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Discussion Starter · #1 ·
My friend Clark at Hearns Bikes has an old steel bike I've been looking at for several months and almost pulled the trigger on more than once. It's been repainted and has no decals and no indication of the maker. It's got the fancy Nervex lugs and set up with mostly Nuovo Record components except for the crank (TA triple) and wheels (Superbe).
The feller who traded the bike in stated that it was made by a Reynolds man but we don't really know who that is. The frame is very nicely done and the paint job is pristine.

The bike is really old school including downtube shifters, but I'm comfortable with that.

I'm thinking of trading my new hybrid aluminum bike along with some cash to do the deal.

Anyone ever heard of a ?? Reynold frame?
 

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naranjito
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I've never heard of reynolds as a maker of frames. What the guy probably means is that it's made from reynolds tubes.
 

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Seat post size? 27.2 and at least you can pretty much narrow it down to Reynolds or Columbus. Nervex lugs kind of steer me to thinking Reynolds. Pics?
 

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Decrepit Member
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Sometimes it's possible to figure out who the builder is from details on the frame.

Close-up photos of the head tube lugs, the seat cluster, the bottom bracket area, the seat stay bridge, the fork crown and dropouts, what kind of threading the BB shell has, width of BB shell, etc., might provide clues.

Since it's mostly Nuovo Record, it is probably a decent frame. A seatpost that's 27.2mm or larger and forged (rather than stamped) dropouts are indications that it's not entry level.
 

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Discussion Starter · #5 ·
Clark says the maker is allegedly a TEW Reynolds. The dropouts are forged, the seat stays wrap around the cluster, the cables are routed above the bottom bracket with those little brazed on guides like the old Masi. It looks to be at least 70s, maybe a little newer. The water bottle bosses are brazed in. The paint job is really a good job, if a little green.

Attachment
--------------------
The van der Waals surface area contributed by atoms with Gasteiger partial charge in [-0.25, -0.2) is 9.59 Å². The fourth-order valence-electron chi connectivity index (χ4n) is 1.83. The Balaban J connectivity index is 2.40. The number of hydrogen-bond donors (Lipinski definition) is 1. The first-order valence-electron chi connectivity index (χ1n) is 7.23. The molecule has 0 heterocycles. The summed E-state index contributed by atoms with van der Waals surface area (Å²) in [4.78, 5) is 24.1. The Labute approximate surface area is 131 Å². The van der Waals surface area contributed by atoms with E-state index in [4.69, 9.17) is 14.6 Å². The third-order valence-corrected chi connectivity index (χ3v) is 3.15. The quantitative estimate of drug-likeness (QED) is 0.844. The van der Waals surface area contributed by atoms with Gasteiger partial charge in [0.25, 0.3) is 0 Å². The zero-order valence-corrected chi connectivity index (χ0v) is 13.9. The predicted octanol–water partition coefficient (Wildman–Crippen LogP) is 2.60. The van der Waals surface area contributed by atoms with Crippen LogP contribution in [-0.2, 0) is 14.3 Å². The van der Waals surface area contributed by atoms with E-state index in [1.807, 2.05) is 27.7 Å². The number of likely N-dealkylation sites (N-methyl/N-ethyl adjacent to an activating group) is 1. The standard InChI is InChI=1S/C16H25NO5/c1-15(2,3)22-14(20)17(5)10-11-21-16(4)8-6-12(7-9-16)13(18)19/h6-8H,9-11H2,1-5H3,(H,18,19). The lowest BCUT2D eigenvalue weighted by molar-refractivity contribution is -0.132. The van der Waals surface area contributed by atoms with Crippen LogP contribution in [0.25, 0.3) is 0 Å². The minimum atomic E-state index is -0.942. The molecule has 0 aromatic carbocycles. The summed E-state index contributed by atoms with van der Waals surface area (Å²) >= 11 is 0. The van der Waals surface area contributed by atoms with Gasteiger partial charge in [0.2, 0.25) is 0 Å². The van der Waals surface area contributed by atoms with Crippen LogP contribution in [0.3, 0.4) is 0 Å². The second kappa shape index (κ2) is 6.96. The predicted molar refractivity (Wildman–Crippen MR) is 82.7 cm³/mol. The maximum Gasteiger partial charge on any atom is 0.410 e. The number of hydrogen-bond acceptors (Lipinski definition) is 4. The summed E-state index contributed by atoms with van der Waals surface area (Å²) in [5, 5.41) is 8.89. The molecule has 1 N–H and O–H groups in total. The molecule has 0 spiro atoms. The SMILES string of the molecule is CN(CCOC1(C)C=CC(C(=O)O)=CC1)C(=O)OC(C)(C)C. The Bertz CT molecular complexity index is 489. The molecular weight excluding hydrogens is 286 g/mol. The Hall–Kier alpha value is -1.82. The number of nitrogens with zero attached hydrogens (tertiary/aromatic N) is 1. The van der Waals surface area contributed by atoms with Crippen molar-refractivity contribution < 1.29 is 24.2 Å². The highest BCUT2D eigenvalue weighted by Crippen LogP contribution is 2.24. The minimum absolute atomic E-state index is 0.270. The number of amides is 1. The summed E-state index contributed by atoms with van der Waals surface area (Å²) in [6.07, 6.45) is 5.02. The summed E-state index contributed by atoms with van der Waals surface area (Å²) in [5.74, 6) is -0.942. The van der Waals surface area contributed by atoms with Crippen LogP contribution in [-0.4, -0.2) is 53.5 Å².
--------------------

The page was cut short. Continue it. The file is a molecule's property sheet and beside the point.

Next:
The bike has one of those TA cranks with the little granny gear and the other two appear to be a 50 & 45 or thereabouts. The rear cluster is rather close ratio. The # 1 & 2 chainrings and cluster make it like a racing bike, and the granny makes the bike usable in the mountains.
 

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Discussion Starter · #7 ·
I can't get this bike off my mind. The LBS let me take the bike home overnight and do my afternoon ride with it. Things were really sweet until about a mile down the road when the rear tire flatted. After changing the tube and pumping up the tire with old frame Silca pump (it works really good) I started off again. I then discovered that the thing doesn't shift right at all, with the front derailleur throwing the chain clean off the small chainwheel and the chain "skating" on the number two cog in back. The rear derailleur cage also brushes the rear wheel spokes while on the inner cog. I'm going to take it back tomorrow and see if Clark can't make this thing right.

The ride on this frame is heavenly. If the drivetrain can be brought up to speed this bike might be a gem.
 

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Discussion Starter · #11 · (Edited)
I took it back. I think I'll forget about it for now. I also got shed of my one remaining alumunim bike, a Haro Gomez hybrid bike. I was using for occasional commuting down the mountain to town, but decided it needed to go as well. I'm all steel again.
 
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